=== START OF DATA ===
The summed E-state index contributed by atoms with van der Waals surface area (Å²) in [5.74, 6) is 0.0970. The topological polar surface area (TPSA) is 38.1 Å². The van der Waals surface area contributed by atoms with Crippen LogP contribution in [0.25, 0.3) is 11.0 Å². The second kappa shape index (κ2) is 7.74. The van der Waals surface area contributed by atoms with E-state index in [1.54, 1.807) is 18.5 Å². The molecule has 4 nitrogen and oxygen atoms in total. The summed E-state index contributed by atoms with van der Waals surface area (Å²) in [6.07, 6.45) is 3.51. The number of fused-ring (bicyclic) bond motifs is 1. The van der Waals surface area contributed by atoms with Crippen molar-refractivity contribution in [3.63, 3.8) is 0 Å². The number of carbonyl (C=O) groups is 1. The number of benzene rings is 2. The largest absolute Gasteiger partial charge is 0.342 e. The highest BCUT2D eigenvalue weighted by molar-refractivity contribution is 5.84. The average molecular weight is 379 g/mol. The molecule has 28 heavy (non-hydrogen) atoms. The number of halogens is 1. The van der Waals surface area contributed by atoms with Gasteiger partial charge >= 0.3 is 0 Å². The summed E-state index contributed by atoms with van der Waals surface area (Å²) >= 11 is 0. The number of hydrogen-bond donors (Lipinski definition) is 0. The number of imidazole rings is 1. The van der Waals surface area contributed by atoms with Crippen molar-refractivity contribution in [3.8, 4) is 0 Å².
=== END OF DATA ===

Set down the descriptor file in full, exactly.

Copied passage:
The summed E-state index contributed by atoms with van der Waals surface area (Å²) in [5.74, 6) is 0.0970. The topological polar surface area (TPSA) is 38.1 Å². The van der Waals surface area contributed by atoms with Crippen LogP contribution in [0.25, 0.3) is 11.0 Å². The second kappa shape index (κ2) is 7.74. The van der Waals surface area contributed by atoms with E-state index in [1.54, 1.807) is 18.5 Å². The molecule has 4 nitrogen and oxygen atoms in total. The summed E-state index contributed by atoms with van der Waals surface area (Å²) in [6.07, 6.45) is 3.51. The number of fused-ring (bicyclic) bond motifs is 1. The van der Waals surface area contributed by atoms with Crippen molar-refractivity contribution in [3.63, 3.8) is 0 Å². The number of carbonyl (C=O) groups is 1. The number of benzene rings is 2. The largest absolute Gasteiger partial charge is 0.342 e. The highest BCUT2D eigenvalue weighted by molar-refractivity contribution is 5.84. The average molecular weight is 379 g/mol. The molecule has 28 heavy (non-hydrogen) atoms. The number of halogens is 1. The van der Waals surface area contributed by atoms with Gasteiger partial charge >= 0.3 is 0 Å². The summed E-state index contributed by atoms with van der Waals surface area (Å²) >= 11 is 0. The number of hydrogen-bond donors (Lipinski definition) is 0. The number of imidazole rings is 1. The van der Waals surface area contributed by atoms with Crippen molar-refractivity contribution in [3.8, 4) is 0 Å².